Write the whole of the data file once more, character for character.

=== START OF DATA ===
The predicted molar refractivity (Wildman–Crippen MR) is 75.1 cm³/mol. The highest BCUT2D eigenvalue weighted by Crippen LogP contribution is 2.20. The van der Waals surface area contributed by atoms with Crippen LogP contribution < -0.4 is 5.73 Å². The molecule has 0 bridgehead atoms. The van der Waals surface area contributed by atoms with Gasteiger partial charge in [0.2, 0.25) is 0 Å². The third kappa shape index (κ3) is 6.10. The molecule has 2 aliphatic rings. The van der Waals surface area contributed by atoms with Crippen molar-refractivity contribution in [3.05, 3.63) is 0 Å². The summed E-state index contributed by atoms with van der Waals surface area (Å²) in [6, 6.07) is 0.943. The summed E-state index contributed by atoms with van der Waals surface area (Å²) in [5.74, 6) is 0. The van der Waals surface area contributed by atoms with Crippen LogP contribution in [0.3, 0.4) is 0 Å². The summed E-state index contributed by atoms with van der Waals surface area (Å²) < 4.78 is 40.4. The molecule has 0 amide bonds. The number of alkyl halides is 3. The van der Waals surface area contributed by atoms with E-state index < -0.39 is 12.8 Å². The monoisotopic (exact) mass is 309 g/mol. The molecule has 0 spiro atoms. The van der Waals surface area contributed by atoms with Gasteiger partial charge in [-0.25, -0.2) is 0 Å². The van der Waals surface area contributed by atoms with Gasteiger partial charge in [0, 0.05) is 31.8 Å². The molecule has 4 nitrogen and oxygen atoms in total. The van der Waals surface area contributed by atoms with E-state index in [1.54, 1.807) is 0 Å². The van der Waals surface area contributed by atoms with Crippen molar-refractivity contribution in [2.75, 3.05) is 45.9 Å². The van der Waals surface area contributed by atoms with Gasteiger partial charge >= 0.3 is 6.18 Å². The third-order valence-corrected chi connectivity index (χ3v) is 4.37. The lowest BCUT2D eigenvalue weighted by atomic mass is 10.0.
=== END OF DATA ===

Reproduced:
The predicted molar refractivity (Wildman–Crippen MR) is 75.1 cm³/mol. The highest BCUT2D eigenvalue weighted by Crippen LogP contribution is 2.20. The van der Waals surface area contributed by atoms with Crippen LogP contribution < -0.4 is 5.73 Å². The molecule has 0 bridgehead atoms. The van der Waals surface area contributed by atoms with Gasteiger partial charge in [0.2, 0.25) is 0 Å². The third kappa shape index (κ3) is 6.10. The molecule has 2 aliphatic rings. The van der Waals surface area contributed by atoms with Crippen molar-refractivity contribution in [3.05, 3.63) is 0 Å². The summed E-state index contributed by atoms with van der Waals surface area (Å²) in [6, 6.07) is 0.943. The summed E-state index contributed by atoms with van der Waals surface area (Å²) in [5.74, 6) is 0. The van der Waals surface area contributed by atoms with Crippen LogP contribution in [0.3, 0.4) is 0 Å². The summed E-state index contributed by atoms with van der Waals surface area (Å²) < 4.78 is 40.4. The molecule has 0 amide bonds. The number of alkyl halides is 3. The van der Waals surface area contributed by atoms with E-state index < -0.39 is 12.8 Å². The monoisotopic (exact) mass is 309 g/mol. The molecule has 0 spiro atoms. The van der Waals surface area contributed by atoms with Gasteiger partial charge in [-0.25, -0.2) is 0 Å². The van der Waals surface area contributed by atoms with Gasteiger partial charge in [0, 0.05) is 31.8 Å². The molecule has 4 nitrogen and oxygen atoms in total. The van der Waals surface area contributed by atoms with E-state index in [1.54, 1.807) is 0 Å². The van der Waals surface area contributed by atoms with Crippen molar-refractivity contribution in [2.75, 3.05) is 45.9 Å². The van der Waals surface area contributed by atoms with Gasteiger partial charge >= 0.3 is 6.18 Å². The third-order valence-corrected chi connectivity index (χ3v) is 4.37. The lowest BCUT2D eigenvalue weighted by atomic mass is 10.0.